Oppenheimer : Movie Review

Posted by Eddie Pasa on July 20, 2023 in / No Comments


Acclaimed director Christopher Nolan has come so far from Following and Memento in every way possible as a filmmaker. He’s handled adaptations, a revered comic book superhero, and his own original material, not to mention having two riveting WWII-era movies under his belt. Most of his films carry the theme of putting ideas into someone else’s head, from the two aforementioned films to his Dark Knight trilogy to Tenet. With Oppenheimer, however, he tackles the idea itself – the creation of the atomic bomb – and its execution from inception to fallout (no pun intended on either of those words).

Much like fellow auteur Steven Spielberg, Nolan has his own set of cinematic idiosyncrasies and nuances that separate him from the pack. His films are always human-centric, playing alternately off of our desires and fears, tying us to his protagonists with unbreakable bonds. A figure like J. Robert Oppenheimer (Cillian Murphy), who is reported to have quoted an ancient Hindu text – “I am become Death, the destroyer of worlds” – upon seeing what he has created, might be too much for some, but in Nolan’s hands, he becomes a lightning rod.

DC Movie Critics, DC Movie Reviews, DC Film Critics, Eddie Pasa, Movie Critics, Film Critics, Movie Review, Film Review, Fast X, Fast & Furious, Universal PicturesHe slams us into two separate periods of Oppenheimer’s life in the opening minutes, dividing us into “Fission” (filmed in color) and “Fusion” (filmed in black-and-white, a first for IMAX cameras). These throwbacks to Memento’s color schemes and Dunkirk’s use of time are alarmingly effective, showing exchanges from different perspectives while using these different film stocks. Even when they’re thrown together in a frenzy near film’s end, it only increases our understanding of what’s come before.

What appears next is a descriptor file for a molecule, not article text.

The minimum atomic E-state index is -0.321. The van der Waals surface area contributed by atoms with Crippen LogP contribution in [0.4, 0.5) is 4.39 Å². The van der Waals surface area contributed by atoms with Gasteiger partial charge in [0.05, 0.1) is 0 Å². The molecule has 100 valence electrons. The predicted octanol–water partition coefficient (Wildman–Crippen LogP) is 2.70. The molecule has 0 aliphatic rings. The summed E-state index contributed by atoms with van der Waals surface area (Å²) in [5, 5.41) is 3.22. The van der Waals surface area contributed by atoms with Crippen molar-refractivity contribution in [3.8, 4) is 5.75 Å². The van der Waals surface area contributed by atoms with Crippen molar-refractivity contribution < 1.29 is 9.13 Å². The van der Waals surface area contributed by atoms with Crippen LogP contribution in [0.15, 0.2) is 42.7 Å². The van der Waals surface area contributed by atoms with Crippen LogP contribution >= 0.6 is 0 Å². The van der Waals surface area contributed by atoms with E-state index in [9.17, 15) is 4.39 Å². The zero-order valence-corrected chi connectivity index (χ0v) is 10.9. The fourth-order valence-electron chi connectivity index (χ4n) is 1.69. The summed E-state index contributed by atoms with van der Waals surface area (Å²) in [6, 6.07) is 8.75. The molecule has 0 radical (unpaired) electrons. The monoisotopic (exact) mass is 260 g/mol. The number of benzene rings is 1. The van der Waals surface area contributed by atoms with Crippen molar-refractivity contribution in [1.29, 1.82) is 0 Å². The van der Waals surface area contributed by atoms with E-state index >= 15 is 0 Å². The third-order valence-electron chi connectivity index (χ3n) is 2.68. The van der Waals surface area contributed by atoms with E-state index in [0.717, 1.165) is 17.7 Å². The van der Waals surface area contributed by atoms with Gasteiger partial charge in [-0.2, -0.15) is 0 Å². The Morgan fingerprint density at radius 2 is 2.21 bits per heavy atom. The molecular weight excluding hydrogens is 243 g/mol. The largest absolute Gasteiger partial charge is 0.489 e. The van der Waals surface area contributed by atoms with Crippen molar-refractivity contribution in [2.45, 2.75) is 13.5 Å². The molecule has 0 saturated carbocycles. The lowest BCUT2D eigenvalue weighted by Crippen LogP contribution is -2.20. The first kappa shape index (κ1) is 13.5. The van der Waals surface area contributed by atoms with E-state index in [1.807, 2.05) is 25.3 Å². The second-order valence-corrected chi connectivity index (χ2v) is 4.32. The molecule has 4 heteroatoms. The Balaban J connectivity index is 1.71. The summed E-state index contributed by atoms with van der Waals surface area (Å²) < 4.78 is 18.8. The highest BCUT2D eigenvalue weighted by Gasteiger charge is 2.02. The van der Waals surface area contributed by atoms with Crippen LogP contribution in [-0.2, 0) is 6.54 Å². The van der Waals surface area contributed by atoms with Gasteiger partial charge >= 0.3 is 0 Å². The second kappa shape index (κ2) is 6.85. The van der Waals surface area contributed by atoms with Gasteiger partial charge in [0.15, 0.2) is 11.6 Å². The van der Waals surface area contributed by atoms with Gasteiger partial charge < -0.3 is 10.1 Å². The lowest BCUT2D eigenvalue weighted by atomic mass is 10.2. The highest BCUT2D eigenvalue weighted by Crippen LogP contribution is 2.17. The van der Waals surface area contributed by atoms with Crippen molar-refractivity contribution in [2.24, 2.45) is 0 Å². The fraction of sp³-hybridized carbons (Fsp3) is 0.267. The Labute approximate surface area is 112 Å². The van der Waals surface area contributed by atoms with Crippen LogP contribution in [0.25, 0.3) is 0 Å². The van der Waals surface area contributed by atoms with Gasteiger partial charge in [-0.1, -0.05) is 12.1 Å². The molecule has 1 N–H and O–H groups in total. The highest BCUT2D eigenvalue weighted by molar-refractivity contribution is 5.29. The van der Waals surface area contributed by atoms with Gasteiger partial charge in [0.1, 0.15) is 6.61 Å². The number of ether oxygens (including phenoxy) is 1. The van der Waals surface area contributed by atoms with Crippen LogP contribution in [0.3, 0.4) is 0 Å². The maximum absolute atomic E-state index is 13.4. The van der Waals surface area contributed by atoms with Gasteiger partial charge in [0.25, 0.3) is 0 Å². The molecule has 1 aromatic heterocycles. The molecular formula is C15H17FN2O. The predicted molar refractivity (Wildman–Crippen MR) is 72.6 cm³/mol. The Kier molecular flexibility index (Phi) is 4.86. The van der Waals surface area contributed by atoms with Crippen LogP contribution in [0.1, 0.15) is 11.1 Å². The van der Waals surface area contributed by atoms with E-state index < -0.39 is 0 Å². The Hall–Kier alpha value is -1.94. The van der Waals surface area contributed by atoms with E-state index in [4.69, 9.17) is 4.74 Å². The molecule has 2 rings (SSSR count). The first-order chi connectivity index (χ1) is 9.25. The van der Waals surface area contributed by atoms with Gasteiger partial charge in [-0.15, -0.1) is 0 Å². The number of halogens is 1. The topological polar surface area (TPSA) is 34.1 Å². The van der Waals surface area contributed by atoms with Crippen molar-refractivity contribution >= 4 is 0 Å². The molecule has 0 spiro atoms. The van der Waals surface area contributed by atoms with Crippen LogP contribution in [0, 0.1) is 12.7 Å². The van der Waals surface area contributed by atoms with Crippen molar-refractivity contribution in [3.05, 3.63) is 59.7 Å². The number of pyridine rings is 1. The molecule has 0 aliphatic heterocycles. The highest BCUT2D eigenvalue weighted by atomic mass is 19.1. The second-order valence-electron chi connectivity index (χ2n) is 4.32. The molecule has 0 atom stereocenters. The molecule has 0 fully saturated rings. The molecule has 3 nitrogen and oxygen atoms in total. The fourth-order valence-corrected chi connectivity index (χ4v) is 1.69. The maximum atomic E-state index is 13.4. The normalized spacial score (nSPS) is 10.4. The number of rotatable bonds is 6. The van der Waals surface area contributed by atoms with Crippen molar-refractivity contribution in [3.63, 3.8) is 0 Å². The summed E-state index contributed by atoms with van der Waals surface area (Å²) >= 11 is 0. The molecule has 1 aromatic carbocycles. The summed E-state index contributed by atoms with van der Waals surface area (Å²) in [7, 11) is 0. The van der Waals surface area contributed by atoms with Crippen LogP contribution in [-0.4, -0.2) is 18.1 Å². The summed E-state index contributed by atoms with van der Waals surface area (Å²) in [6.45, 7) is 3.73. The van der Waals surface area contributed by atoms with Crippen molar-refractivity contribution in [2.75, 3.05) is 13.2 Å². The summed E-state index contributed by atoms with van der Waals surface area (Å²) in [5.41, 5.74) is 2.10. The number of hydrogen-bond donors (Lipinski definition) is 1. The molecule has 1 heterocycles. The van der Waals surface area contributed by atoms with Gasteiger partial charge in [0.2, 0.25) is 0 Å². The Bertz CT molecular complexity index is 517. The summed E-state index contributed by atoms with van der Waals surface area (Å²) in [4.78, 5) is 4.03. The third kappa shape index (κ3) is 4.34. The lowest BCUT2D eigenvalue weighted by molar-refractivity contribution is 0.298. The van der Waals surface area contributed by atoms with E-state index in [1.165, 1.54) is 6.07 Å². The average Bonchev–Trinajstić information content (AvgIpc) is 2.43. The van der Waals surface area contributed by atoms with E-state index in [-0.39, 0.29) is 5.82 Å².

Contrary to its back-to-front/front-to-back use in Memento, these separate timelines and color schemes run concurrently, keeping this juggernaut moving forward with brute force. From Oppenheimer’s early periods of study and research to his postwar life, we’re introduced to each period through installments of his infamous security hearing, with him telling his tale before a roomful of men who seem to be gunning for him. Accused of being a Communist in Red Scare America, he sits, a mere shell of himself, trying to get his story out while Special Counsel Roger Robb (Jason Clarke) thunders at him.

DC Movie Critics, DC Movie Reviews, DC Film Critics, Eddie Pasa, Movie Critics, Film Critics, Movie Review, Film Review, Fast X, Fast & Furious, Universal PicturesFilmed in 70mm and 15-perf/70mm IMAX (this review is based upon the 70mm version), Nolan’s frequent cinematographer Hoyte van Hoytema uses ground-level, handheld photography to link us to Oppenheimer as he wends his way up from student to scientist. There aren’t a lot of sweeping crane shots or other outsize camera moves to distance us from the subject. Whether it’s a heated discussion between the Los Alamos staff, the claustrophobia of the hearing room, or a tryst with girlfriend Jean Tatlock (Florence Pugh), Nolan wants us to stay close to Oppenheimer at all times, adding a certain tactility and intimacy in every shot.